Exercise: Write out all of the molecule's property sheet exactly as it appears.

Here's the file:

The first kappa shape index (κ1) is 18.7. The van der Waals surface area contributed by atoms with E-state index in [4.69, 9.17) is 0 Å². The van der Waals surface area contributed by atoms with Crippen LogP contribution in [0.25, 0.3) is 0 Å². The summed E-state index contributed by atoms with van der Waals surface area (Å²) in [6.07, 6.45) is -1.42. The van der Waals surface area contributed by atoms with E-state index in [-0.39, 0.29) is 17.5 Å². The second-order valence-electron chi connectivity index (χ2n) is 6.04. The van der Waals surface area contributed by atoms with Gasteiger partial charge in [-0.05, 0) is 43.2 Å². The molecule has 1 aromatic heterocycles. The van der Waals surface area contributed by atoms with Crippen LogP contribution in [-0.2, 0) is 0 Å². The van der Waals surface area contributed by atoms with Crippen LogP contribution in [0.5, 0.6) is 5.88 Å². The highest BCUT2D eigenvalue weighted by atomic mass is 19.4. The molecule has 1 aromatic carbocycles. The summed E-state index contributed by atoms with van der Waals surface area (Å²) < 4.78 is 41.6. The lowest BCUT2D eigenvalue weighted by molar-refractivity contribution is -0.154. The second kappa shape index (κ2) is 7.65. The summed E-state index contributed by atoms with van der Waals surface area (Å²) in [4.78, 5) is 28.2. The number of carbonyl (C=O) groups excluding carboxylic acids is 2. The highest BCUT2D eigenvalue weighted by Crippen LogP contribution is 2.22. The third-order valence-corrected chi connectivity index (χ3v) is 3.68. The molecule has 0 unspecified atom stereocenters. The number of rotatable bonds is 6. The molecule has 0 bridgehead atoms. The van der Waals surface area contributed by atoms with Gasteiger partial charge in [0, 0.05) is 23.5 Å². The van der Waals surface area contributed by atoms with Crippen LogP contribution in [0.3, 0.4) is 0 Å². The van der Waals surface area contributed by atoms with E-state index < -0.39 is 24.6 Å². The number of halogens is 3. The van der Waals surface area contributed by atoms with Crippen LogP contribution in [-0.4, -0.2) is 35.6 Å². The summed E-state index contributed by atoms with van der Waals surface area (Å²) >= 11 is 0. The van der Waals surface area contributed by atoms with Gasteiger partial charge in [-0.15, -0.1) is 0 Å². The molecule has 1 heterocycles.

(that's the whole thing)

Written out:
The first kappa shape index (κ1) is 18.7. The van der Waals surface area contributed by atoms with E-state index in [4.69, 9.17) is 0 Å². The van der Waals surface area contributed by atoms with Crippen LogP contribution in [0.25, 0.3) is 0 Å². The summed E-state index contributed by atoms with van der Waals surface area (Å²) in [6.07, 6.45) is -1.42. The van der Waals surface area contributed by atoms with E-state index in [-0.39, 0.29) is 17.5 Å². The second-order valence-electron chi connectivity index (χ2n) is 6.04. The van der Waals surface area contributed by atoms with Gasteiger partial charge in [-0.05, 0) is 43.2 Å². The molecule has 1 aromatic heterocycles. The van der Waals surface area contributed by atoms with Crippen LogP contribution in [-0.2, 0) is 0 Å². The van der Waals surface area contributed by atoms with Crippen LogP contribution in [0.5, 0.6) is 5.88 Å². The highest BCUT2D eigenvalue weighted by atomic mass is 19.4. The molecule has 1 aromatic carbocycles. The summed E-state index contributed by atoms with van der Waals surface area (Å²) < 4.78 is 41.6. The lowest BCUT2D eigenvalue weighted by molar-refractivity contribution is -0.154. The second kappa shape index (κ2) is 7.65. The summed E-state index contributed by atoms with van der Waals surface area (Å²) in [4.78, 5) is 28.2. The number of carbonyl (C=O) groups excluding carboxylic acids is 2. The highest BCUT2D eigenvalue weighted by Crippen LogP contribution is 2.22. The third-order valence-corrected chi connectivity index (χ3v) is 3.68. The molecule has 0 unspecified atom stereocenters. The number of rotatable bonds is 6. The molecule has 0 bridgehead atoms. The van der Waals surface area contributed by atoms with Gasteiger partial charge in [0, 0.05) is 23.5 Å². The van der Waals surface area contributed by atoms with Crippen LogP contribution in [0.3, 0.4) is 0 Å². The van der Waals surface area contributed by atoms with E-state index < -0.39 is 24.6 Å². The number of halogens is 3. The van der Waals surface area contributed by atoms with Crippen LogP contribution in [-0.4, -0.2) is 35.6 Å². The summed E-state index contributed by atoms with van der Waals surface area (Å²) >= 11 is 0. The van der Waals surface area contributed by atoms with Gasteiger partial charge in [-0.15, -0.1) is 0 Å². The molecule has 1 heterocycles.